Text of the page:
As sex therapists, we're actively involved in helping people develop an understanding of sexual health and foster the growth into their lives. So, what does it look like to be sexually healthy?
Once you’ve identified the presence of premature ejaculation (PE), it’s time to seek treatment. But how do you know which PE treatments are right for you or your partner?
In this post, we’ll take a close look at common medical treatments for PE — and why they should usually be supplemented by other therapy practices, such as our sex counseling services in Sioux Falls.
Many men wonder how long they should “last” prior to ejaculating during sexual activity.
Today, sex therapy and psychotherapy can utilize parts of all of many of these early theoretical approaches to conceptualizing and treating PE, addition to advancements made in the field.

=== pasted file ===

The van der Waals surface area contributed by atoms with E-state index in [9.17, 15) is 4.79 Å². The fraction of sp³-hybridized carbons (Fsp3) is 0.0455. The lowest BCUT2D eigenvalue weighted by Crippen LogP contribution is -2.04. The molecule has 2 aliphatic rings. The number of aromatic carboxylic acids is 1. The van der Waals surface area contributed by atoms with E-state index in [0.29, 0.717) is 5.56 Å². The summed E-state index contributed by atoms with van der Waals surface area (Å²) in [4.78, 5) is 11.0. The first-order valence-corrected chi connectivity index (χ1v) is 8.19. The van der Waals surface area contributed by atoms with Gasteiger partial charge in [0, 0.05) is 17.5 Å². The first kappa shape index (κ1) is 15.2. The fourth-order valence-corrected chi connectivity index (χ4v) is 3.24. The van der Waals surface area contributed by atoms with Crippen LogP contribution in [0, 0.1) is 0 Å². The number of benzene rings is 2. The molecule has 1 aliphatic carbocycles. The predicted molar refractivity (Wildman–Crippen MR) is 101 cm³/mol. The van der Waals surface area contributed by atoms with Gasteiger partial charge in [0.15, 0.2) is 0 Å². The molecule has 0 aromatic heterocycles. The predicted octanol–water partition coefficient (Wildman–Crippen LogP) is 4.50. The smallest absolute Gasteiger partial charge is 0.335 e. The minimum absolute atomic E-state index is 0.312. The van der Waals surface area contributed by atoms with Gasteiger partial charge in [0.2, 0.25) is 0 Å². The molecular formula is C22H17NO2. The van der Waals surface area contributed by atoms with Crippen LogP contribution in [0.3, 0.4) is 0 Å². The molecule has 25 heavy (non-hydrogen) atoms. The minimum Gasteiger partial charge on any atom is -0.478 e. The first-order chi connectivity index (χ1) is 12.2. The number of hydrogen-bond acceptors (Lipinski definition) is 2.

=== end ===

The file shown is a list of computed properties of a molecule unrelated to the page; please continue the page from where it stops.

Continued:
How Are Female Orgasm Problems Assessed In a Clinical Setting?
In order to determine if sexual dysfunction is truly an inability to orgasm, issues with sexual arousal should be explored first. If a woman cannot become sexually aroused, she is not likely to orgasm. In that case, the issue is likely around sexual arousal and not a problem with orgasm.
To assess female sexual arousal, details about sexual repertoire during partnered sex, adequate stimulation being received, and information about the partner’s sexual functioning should be assessed. Some women are not sure if they have had an orgasm.
Women vary with regard to the age in which they first have an orgasm, how consistently they have orgasms and how much value they put on them.
Did you know …?
There is no universally accepted definition of orgasm in women.
The way women feel during orgasm, as well as the physiological changes that happen during orgasm, varies between women.
The female orgasm can appear elusive, especially to those women who have not had one. A number of factors can add to this.